The Basics of Search Engine Spiders
Search engine spiders, also known as crawlers, consist of scripts or programs that when used by search engines, go out and collect information about publicly-accessible web pages. These spiders are solely responsible for collecting information – including content, keywords and meta data – and use this information to index your site and rank it against other web sites for any given search query. There are multiple types of spiders that are designed to scan and engage in specific functions and acts, each contributing to how any given search engine views your site. By understanding what these spiders are doing when they happen upon your website, you will be better equipped to know how to use these spiders to your advantage.
Selection spiders are the most basic form of search engine crawler and are typically what we think of when the word ‘search engine spider’ comes to mind. As these spiders crawl the web, they are primarily looking for web pages that have not been indexed yet and from there, proceed to add these sites’ data and information to the specified search engine. These types of spiders will also look for any major changes to already-indexed pages and may apply the update, depending on the rank of the page and the exact commands of the spider.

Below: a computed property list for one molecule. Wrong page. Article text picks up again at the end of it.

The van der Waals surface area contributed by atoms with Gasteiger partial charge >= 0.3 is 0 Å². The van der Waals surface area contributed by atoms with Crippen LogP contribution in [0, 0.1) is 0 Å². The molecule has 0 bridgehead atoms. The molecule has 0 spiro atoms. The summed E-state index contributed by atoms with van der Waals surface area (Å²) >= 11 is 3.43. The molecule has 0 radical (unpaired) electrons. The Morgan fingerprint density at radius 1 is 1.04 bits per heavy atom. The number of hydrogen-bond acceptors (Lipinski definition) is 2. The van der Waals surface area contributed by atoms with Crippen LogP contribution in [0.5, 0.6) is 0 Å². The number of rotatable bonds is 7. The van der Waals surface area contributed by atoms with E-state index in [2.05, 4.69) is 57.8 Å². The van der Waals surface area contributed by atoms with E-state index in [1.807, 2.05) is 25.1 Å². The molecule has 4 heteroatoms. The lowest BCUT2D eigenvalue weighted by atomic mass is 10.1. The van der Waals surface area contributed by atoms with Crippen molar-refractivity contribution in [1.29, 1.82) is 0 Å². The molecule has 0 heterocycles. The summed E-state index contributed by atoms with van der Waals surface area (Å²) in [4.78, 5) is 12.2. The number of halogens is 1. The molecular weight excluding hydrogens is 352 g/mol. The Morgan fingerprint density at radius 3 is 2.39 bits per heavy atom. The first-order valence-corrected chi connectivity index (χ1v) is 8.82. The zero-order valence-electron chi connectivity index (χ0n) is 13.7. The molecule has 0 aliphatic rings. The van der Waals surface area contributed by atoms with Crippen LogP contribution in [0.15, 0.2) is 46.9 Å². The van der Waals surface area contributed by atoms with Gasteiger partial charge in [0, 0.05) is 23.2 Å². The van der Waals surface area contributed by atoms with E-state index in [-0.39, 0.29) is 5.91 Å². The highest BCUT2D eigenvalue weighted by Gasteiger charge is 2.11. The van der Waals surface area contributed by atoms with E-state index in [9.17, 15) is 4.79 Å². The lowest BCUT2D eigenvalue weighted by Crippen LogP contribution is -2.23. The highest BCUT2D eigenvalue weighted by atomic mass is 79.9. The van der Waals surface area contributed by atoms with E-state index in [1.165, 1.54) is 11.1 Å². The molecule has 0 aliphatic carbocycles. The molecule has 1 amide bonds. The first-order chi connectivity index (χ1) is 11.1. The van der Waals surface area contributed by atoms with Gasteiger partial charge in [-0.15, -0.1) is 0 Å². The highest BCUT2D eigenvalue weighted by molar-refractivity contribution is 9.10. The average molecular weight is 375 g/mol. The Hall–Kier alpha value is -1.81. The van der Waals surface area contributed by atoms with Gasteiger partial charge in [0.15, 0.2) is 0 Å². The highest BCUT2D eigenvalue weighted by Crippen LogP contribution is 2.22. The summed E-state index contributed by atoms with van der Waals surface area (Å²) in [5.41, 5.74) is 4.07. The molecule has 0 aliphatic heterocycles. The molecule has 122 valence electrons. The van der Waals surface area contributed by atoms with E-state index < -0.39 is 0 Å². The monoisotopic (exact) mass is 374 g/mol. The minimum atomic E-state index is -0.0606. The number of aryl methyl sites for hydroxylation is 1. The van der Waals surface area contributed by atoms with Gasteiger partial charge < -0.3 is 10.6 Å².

This form of spider is tasked with the exclusive job of doing what some selection spiders do: visiting already-indexed pages to determine if any major updates or changes need to be applied to the search algorithms. Re-visitation spiders and crawlers are predominantly useful for larger sites and blogs that have constant content being added and need continuous updates in order for that content to be viewable by users of search engines. Re-visitation spiders will check any given site at a frequency that is calculated based on factors pertaining both to the specific search engine and the site itself.
These form of spiders work in many of the same ways as other spiders do, with the main difference being that the spider alternates data gathering between multiple websites in order to prevent excessive bandwidth consumption on behalf of the bot and to prevent the bot from crashing due to certain scripts being ran on particular sites. “Impolite” bots will often ignore specifications made by the site (robots.txt file is one example) and will end up wasting bandwidth or crashing the site (the bots can also be crashed by ignoring the commands of the site and being tricked into a “spider trap”). Polite bots gain their name from being considerate when it comes to bandwidth and an individual website’s specifications.
What Are Spiders Seeing?
If you are curious as to what data search engine spiders are collecting about your website, then you should try out Pingler’s Site Spider Viewer, which allows you to insert the URL of any primary, secondary or tertiary webpage and see the same information that spiders are collecting about your website. This tool is perfect for anyone who wants to see or revise the information being collected about their website.